A series of downgrades in the last two weeks has triggered fresh fears of another liquidity crisis in the non-banking financial company (NBFC) sector. Notably, the sector is still under recovery after the default of Infrastructure Leasing & Financial Services (IL&FS) sent shock waves in the economy in September 2018.
In the past few weeks, credit rating agencies have downgraded the rating of certain debt instruments of Reliance Capital firms Reliance Commercial Finance (RCFL) and Reliance Home Finance (RHFL) to "default", or D. The rating agencies attributed the downgrade to its deteriorating financial profile. A "D" rating means that the instrument is either in default category or likely to be in default.
According to Mint, rating agencies CARE placed PNB Housing Finance Ltd (PNBHFL) on a rating watch due to its inability to raise money to maintain comfortable capital adequacy and gearing level. Moreover, insurance watchdog Insurance Regulatory and Development Authority (IRDAI) on Friday cautioned that the insurers having exposure in the RCFL and RHFL will have to make provisions for debt after their downgrade.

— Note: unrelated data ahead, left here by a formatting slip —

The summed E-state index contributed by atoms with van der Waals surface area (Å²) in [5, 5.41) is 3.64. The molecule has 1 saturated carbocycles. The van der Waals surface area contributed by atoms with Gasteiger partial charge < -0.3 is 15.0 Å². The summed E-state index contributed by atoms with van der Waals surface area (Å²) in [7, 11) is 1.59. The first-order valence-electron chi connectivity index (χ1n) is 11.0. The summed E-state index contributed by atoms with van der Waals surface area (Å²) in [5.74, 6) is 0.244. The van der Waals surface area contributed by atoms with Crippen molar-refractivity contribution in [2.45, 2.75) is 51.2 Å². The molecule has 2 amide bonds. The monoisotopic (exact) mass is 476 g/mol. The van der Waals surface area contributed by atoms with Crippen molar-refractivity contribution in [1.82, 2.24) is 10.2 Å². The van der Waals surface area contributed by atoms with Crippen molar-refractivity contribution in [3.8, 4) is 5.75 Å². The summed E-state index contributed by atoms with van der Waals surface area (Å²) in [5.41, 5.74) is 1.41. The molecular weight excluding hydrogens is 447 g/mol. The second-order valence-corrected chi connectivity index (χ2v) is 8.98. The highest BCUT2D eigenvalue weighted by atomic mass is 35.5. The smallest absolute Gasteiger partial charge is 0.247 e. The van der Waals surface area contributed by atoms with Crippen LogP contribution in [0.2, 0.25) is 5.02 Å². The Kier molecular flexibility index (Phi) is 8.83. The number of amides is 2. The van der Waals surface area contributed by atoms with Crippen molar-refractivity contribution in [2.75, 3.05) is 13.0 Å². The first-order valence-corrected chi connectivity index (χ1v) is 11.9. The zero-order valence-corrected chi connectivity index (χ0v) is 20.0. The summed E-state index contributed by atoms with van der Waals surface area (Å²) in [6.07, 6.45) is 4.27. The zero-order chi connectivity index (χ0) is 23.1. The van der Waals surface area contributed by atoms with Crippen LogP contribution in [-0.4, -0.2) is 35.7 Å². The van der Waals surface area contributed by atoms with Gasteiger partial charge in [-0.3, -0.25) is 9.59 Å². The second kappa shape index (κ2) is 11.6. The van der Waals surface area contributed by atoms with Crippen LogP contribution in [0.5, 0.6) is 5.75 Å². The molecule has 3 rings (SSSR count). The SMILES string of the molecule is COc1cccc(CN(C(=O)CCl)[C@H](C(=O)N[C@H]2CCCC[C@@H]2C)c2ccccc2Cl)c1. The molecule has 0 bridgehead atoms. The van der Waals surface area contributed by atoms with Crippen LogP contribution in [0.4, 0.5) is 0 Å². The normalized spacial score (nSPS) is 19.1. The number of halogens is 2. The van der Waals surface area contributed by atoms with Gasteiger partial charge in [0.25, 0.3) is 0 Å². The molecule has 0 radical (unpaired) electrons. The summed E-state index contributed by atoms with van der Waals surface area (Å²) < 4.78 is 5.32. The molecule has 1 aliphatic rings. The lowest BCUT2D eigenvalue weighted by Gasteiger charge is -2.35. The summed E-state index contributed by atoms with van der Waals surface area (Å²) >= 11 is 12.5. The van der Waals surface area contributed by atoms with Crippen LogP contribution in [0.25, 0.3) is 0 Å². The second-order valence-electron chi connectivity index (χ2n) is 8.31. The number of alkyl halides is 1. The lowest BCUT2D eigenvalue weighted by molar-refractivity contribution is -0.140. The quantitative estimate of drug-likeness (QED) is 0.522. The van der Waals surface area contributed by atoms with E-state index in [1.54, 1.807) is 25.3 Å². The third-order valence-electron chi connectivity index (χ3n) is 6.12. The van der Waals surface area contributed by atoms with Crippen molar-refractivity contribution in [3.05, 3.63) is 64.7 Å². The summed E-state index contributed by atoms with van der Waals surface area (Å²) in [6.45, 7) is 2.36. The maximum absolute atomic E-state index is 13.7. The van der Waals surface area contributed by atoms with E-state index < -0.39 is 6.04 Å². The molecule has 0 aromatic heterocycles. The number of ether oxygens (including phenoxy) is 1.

The NBFCs continue to struggle after the IL&FS fiasco and fear of defaults at many big fishes in the market including Essel group. Earlier this year, mortgage lender Dewan Housing Finance Ltd (DHFL) was also downgraded due to its inability to raise fresh funds.
The default sent contagion effect in the economy, especially in the NBFC sector. Several debt market investors including mutual funds applied brakes on their lending activity hence further deteriorating the liquidity supply for NBFCs and housing finance companies (HFC).
Industry experts are if the opinion that the latest downgrades are certainly going to infuse fresh concerns of asset-liability mismatch which eventually could further shoot up the cost of funds for the NBFCs and HFCs which are already struggling due to the liquidity crunch.
Umesh Rewankar, managing director and chief executive, Shriram Transport Finance said "cost of funds for NBFCs have gone up by 50-60 bps over the last seven months. The recent events have led to a situation where NBFCs could face a challenge in terms of the availability of funds. So, the next week is crucial as it will decide whether the cost of funds will go up further."
Earlier this week, in an interview with Bloomberg, HDFC Bank's Managing Director Aditya Puri said that the troubles among India's non-bank financiers in expected to continue for at least a 12-18 months even if the full-blown crisis is over.